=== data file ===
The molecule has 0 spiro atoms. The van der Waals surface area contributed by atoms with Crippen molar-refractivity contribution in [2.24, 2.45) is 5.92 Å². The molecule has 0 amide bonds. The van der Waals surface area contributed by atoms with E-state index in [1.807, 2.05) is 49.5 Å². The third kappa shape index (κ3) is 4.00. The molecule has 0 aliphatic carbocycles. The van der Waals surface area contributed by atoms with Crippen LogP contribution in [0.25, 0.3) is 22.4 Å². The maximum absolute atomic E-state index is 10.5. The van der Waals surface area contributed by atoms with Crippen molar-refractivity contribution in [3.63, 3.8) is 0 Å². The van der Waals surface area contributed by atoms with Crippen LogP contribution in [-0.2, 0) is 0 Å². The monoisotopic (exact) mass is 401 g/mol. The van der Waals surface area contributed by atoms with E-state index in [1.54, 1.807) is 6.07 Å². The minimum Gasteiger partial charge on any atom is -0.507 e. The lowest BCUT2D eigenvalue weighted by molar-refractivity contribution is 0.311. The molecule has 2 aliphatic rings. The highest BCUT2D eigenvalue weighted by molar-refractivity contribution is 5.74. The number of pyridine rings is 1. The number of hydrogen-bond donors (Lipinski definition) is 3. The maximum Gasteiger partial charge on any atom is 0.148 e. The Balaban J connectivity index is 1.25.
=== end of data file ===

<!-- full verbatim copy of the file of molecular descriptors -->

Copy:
The molecule has 0 spiro atoms. The van der Waals surface area contributed by atoms with Crippen molar-refractivity contribution in [2.24, 2.45) is 5.92 Å². The molecule has 0 amide bonds. The van der Waals surface area contributed by atoms with E-state index in [1.807, 2.05) is 49.5 Å². The third kappa shape index (κ3) is 4.00. The molecule has 0 aliphatic carbocycles. The van der Waals surface area contributed by atoms with Crippen LogP contribution in [0.25, 0.3) is 22.4 Å². The maximum absolute atomic E-state index is 10.5. The van der Waals surface area contributed by atoms with Crippen molar-refractivity contribution in [3.63, 3.8) is 0 Å². The van der Waals surface area contributed by atoms with Crippen LogP contribution in [-0.2, 0) is 0 Å². The monoisotopic (exact) mass is 401 g/mol. The van der Waals surface area contributed by atoms with E-state index in [1.54, 1.807) is 6.07 Å². The minimum Gasteiger partial charge on any atom is -0.507 e. The lowest BCUT2D eigenvalue weighted by molar-refractivity contribution is 0.311. The molecule has 2 aliphatic rings. The highest BCUT2D eigenvalue weighted by molar-refractivity contribution is 5.74. The number of pyridine rings is 1. The number of hydrogen-bond donors (Lipinski definition) is 3. The maximum Gasteiger partial charge on any atom is 0.148 e. The Balaban J connectivity index is 1.25.